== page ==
“In addition to isolation and darkness, the [coal] miner sometimes works in mud and water, sometimes stripped to the waist because of the heat, sometimes in suffocating gas and smoke.” Those words from a 1922 U.S. Department of Labor report told only part of the story. Coal miners also faced lung disease, explosions, and cave-ins that trapped miners underground, where they often died.
Coal filled 90 percent of U.S. energy needs at the time. Some 10 million tons of coal was mined annually in the United States in the mid-nineteenth century.
The miners, some of them boys as young as 10, worked 10 or more hours a day to supply the coal the country demanded. Their pay was low, and many were in debt to the mine owners, who owned the stores at which miners bought food.
The United Mine Workers (WMW), formed in 1890, tried to improve the lives of the miners, but the owners fought bitterly against the union. They even hired their own armies to beat or kill striking miners. But under the leadership of John L. Lewis, who became the union’s president in 1920, the UMW gradually achieved its goals: Child labor was prohibited. The mines were made safer. And miners worked fewer hours and earned higher pay. A song from the 1830s shows how important the UMW was to coal miners:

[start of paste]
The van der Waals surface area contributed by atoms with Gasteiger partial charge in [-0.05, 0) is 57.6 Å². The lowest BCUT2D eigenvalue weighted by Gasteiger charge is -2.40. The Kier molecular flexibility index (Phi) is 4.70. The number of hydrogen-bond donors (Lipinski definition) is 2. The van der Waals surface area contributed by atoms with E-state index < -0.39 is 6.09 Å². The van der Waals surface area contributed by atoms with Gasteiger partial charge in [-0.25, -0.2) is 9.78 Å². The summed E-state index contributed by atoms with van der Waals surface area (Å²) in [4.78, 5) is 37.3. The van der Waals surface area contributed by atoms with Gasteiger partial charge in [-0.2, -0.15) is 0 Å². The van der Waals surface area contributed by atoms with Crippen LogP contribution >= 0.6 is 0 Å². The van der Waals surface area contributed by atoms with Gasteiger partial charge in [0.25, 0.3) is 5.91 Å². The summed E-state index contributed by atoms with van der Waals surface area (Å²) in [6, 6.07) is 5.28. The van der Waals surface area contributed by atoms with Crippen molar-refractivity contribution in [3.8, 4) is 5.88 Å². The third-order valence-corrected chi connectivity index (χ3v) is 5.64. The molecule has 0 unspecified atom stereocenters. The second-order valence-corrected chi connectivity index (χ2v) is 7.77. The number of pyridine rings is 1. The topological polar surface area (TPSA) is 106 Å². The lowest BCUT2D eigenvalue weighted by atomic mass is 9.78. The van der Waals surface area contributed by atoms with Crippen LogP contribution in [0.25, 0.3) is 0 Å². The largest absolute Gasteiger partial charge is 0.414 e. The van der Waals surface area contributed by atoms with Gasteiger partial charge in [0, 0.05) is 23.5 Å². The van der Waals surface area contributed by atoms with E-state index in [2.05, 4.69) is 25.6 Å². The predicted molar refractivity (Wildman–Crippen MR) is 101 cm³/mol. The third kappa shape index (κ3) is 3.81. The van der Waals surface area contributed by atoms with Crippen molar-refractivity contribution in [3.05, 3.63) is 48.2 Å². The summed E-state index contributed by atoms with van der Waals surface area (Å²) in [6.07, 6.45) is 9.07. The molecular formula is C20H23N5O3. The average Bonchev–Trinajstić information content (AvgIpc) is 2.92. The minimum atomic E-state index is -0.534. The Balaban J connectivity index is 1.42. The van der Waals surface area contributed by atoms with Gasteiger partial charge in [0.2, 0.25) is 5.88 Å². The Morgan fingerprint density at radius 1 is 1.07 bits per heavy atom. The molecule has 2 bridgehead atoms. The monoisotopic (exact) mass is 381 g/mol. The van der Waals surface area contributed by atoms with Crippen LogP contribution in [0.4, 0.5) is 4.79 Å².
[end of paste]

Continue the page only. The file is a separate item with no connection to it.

My daddy was a miner
And I’m a miner’s son
And I’ll stick with the union
Till ev’ry battle’s won.